Get ready, couch potatoes.
This fall's TV season is more cross-your-fingers-and-hope-for-the-best than viewers would like — but the highs have a chance to soar.
Several anthologies, including Ryan Murphy's Netflix debut, may be the standouts of the season. But the schedule, packed with big names, is also littered with flimsy plots. Still, the beauty of TV is the surprises, not the predictable successes.
We're here to help, and have weeded through the lineup to help you figure out what's worth your time. Here are the new shows you should watch, give a try and avoid.
"Unbelievable" (premieres Sept. 13 on Netflix)
If it's not too traumatizing to watch, and for some it may be, this could be a defining story of the #MeToo movement. "Unbelievable" is a miniseries based on the ProPublica article about a teen (Kaitlyn Dever) accused of lying about her rape and the two female detectives (Merritt Wever and Toni Collette) who believe her.
"A Little Late with Lilly Singh" (premieres Sept. 16 at 12:35 a.m. on NBC)
While the small screen is saturated with talks shows, Lilly Singh is doing something special. The Indian-Canadian YouTube star with almost 15 million subscribers will become the only woman to host a late-night talk show on one of the four major networks when she takes over for Carson Daly.
"Prodigal Son" (premieres Sept. 23 at 8 p.m. on Fox)
In 2019 alone, Michael Sheen has played, to delightful results, a lawyer inspired by Roy Cohn on "The Good Fight" and a literal angel on "Good Omens," so the logical next step, of course, is a serial killer nicknamed The Surgeon. Everything about it is absurd: the serial killer's son (Tom Payne) who hunts serial killers and the ex-wife (Bellamy Young) who drowns her past in pills. Not to mention a truly bizarre and remarkable cast of surrounding characters.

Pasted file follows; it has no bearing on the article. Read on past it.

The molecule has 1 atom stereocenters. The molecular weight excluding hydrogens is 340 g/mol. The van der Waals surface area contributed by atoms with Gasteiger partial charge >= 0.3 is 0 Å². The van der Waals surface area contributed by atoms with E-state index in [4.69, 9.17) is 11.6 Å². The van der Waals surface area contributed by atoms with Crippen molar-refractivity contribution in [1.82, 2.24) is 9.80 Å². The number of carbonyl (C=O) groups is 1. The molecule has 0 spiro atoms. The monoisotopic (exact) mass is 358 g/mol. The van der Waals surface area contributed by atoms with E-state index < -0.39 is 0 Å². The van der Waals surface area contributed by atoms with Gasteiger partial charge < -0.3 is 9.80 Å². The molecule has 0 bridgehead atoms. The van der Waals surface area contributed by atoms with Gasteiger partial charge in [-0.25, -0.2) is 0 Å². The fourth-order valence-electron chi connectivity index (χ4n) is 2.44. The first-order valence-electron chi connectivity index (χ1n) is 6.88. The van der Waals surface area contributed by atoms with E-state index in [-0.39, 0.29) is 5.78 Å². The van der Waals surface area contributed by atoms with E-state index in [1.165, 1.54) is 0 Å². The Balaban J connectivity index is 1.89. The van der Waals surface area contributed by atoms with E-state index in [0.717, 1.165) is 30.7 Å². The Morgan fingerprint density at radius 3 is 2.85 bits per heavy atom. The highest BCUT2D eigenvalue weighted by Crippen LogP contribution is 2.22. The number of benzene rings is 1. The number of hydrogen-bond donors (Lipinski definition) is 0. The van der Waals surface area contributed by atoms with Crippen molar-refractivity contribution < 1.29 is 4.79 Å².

"The Politician" (premieres Sept. 27 on Netflix)
Ryan Murphy, the co-creator behind "Glee," "American Horror Story" and much more, pulled out all the stops for his first show at Netflix, and that's saying a lot. In true Murphy fashion, he's compiled a who's who of Hollywood stars — including Gwyneth Paltrow, Jessica Lange, Zoey Deutch, Lucy Boynton, Bette Midler, Judith Light, Dylan McDermott and January Jones — for a show about an entitled California high school student (Ben Platt) and his rise in politics. Murphy might be the busiest man on the West Coast these days, but he hasn't gotten it wrong in a long time.
"Modern Love" (premieres Oct. 18 on Amazon Video)
Anthologies are having a wildly successful run, thanks in large part to the aforementioned Murphy, which brings us to "Modern Love," based on the New York Times' weekly column about, well, modern love. As is often the case with anthologies, the cast will carry it, and it's made up of Tina Fey, Anne Hathaway, John Slattery, Brandon Victor Dixon, Cristin Milioti, Andrew Scott, John Gallagher Jr. and pretty much everyone Murphy hasn't already cast.
"The Mandalorian" (premieres Tuesday, Nov. 12 on Disney+)
Sure, we may be culturally obligated to support all "Star Wars" content but there's no way Disney+ is launching an entire streaming service with a less-than-perfect series. Jon Favreau moves over from Marvel to write and produce the story of a Mandalorian gunfighter (Pedro Pascal) a few years before "Return of the Jedi."
"The Morning Show" (premieres this fall on Apple TV+)
It may be a little inside baseball, but there's an inherent interest in who decides what we see on TV during our morning Cheerios and how they decide it. Of course, it helps when Jennifer Aniston, Reese Witherspoon and Steve Carell are the ones breaking the news. Early trailers for the comedy-drama less-than-subtly hint at a #MeToo ousting for Carell, but it's not quite clear if that's just a jumping off point. Best-case scenario is that this is a less-pretentious version of "The Newsroom."